however avoid sodas and sugary drinks. Staying hydrated will also save you
    from constipation, dizziness, fatigue, and headaches.

  • Discomforts;
    Leaking, soreness, engorgements, lopsidedness, and pain. These are however
    temporary and only last for a few months.



Home and workplace support for breastfeeding moms.



Breastfeeding is good for everyone. As a statement, August
1st to 7th is globally recognized as the world’s breastfeeding week. Global
organizations have acknowledged the need to support breastfeeding mothers
through organized and predictable structures.



With proper support, breastfeeding will be easier for you
you and you will be able to do it for a longer-term. There are roles that your
partner, family, community, employer, and government should play towards this.



To highlight a few examples;




  • Your
    partner can get involved by learning the basics of what is expected or in
    setting goals for breastfeeding.  Financial expenses that may arise
    should also be a shared responsibility.

  • Your
    employer is required by law to give paid maternity leave to female
    employees. He should have a set policy with established guidelines for
    breastfeeding employees. On returning to work, he is required to provide a
    private, clean, and well-ventilated nursing room with facilities such as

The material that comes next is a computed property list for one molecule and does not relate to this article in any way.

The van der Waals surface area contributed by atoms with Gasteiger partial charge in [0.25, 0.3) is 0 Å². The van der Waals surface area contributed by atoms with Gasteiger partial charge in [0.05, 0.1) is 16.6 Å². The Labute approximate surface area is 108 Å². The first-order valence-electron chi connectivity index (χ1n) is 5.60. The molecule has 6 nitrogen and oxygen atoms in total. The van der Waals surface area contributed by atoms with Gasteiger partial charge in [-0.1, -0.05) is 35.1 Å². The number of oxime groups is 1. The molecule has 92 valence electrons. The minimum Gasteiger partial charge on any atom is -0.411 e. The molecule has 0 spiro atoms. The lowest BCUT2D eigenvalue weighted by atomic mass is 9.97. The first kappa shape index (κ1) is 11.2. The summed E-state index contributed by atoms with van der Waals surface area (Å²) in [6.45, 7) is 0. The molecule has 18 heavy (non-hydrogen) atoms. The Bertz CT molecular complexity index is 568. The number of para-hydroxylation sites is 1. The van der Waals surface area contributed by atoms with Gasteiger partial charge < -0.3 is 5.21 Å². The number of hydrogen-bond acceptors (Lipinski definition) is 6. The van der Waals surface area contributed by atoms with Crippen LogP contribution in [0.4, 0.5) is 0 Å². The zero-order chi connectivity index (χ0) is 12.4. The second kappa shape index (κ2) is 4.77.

clean water, comfortable seats, and or storage facilities. You are
    entitled to pumping breaks every few hours of not less than 30 minutes
    each, every time you are at work.

  • Health
    providers; A Lactational consultant should be available to you in an event
    of you needing one. Also, to note, some insurance providers cover the cost
    of hospital-grade breast pumps for nursing mothers, ensure to check with
    your provider before enrolling for a plan.



To conclude;



Breastfeeding is natural, convenient, and cost-effective.
Research and emerging technologies keep uncovering previously unknown benefits.
Also, mothers and health professionals are constantly realizing methods of
making it even easier for modern times. With proper knowledge and support,
breastfeeding can play a big role in the general well-being of everyone
involved. The decision of whether or not to breastfeed is however up to you. As
long as your baby is fed, you are doing a great job!